“Sometimes they ask me what it is like to be an Armenian. I tell them that it is a wonderful thing and I recommend it to everyone.” These were Hrant Dink’s opening remarks at a conference entitled “Ottoman Armenians During the Collapse of the Ottoman Empire,” held in Istanbul on September 24 and 25, 2005.
Glinting off the black Caucasus Mountains, the morning sun gives Stephanakert the gleam of a town freshly scrubbed. Everywhere roads are being laid and houses restored. Women wrapped in blue nylon overcoats and woolen leggings sweep away litter from the town square. And on Stephanakert's main Azatamartikneri (Partisans) Street, stores display fresh fruit and cheeses alongside refurbished restaurants and a new discotheque.
Princeton University recently launched a massive fundraising campaign in its palatial Prospect House for maximum media exposure. But its public relations people are unhappy with reporters snooping around the Near Eastern studies division — a lumbering dinosaur of a department housed in nearby ivy-covered Jones Hall. The unwelcome attention involves a new member of the faculty, Heath Lowry, whose Ataturk chair in Turkish studies is paid for by the Turkish state. Lowry has a history of being beholden to Turkish governments and, as City University of New York psychologist Robert Jay Lifton charges, of doing their bidding.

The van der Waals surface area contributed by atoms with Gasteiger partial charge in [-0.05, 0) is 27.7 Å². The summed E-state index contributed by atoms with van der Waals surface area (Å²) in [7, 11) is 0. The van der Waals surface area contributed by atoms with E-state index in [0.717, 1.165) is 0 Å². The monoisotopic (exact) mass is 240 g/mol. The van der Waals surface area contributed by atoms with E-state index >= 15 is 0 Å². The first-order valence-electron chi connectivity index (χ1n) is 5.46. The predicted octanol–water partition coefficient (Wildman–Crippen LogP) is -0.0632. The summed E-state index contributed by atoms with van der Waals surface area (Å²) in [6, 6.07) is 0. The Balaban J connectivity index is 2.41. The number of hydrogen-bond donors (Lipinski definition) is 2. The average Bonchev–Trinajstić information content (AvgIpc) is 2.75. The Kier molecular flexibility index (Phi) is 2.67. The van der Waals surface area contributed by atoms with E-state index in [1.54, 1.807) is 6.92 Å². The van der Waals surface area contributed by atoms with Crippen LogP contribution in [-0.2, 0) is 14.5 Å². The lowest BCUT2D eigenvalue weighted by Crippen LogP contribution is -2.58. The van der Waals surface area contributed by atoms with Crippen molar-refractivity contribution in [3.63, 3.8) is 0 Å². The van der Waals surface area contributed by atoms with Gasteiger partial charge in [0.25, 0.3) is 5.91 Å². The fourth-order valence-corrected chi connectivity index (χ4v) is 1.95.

Early in 1988, the southern Soviet republics of Armenia and Azerbaijan witnessed large-scale political demonstrations and ethnic clashes. Renewed demonstrations and street confrontations in mid-May led to the dismissal of the Communist Party chiefs in both republics. Joe Stork spoke to Ronald Grigor Suny, who teaches Soviet and Armenian history at the University of Michigan, about the background to these clashes. Suny is the author of Armenia in the Twentieth Century (Scholars Press, 1983) and The Baku Commune, 1917-1918: Class and Nationality in the Russian Revolution (Princeton University Press, 1972).
What exactly happened early this year in Karabagh, when clashes erupted between Soviet Armenians and Azerbaijanis?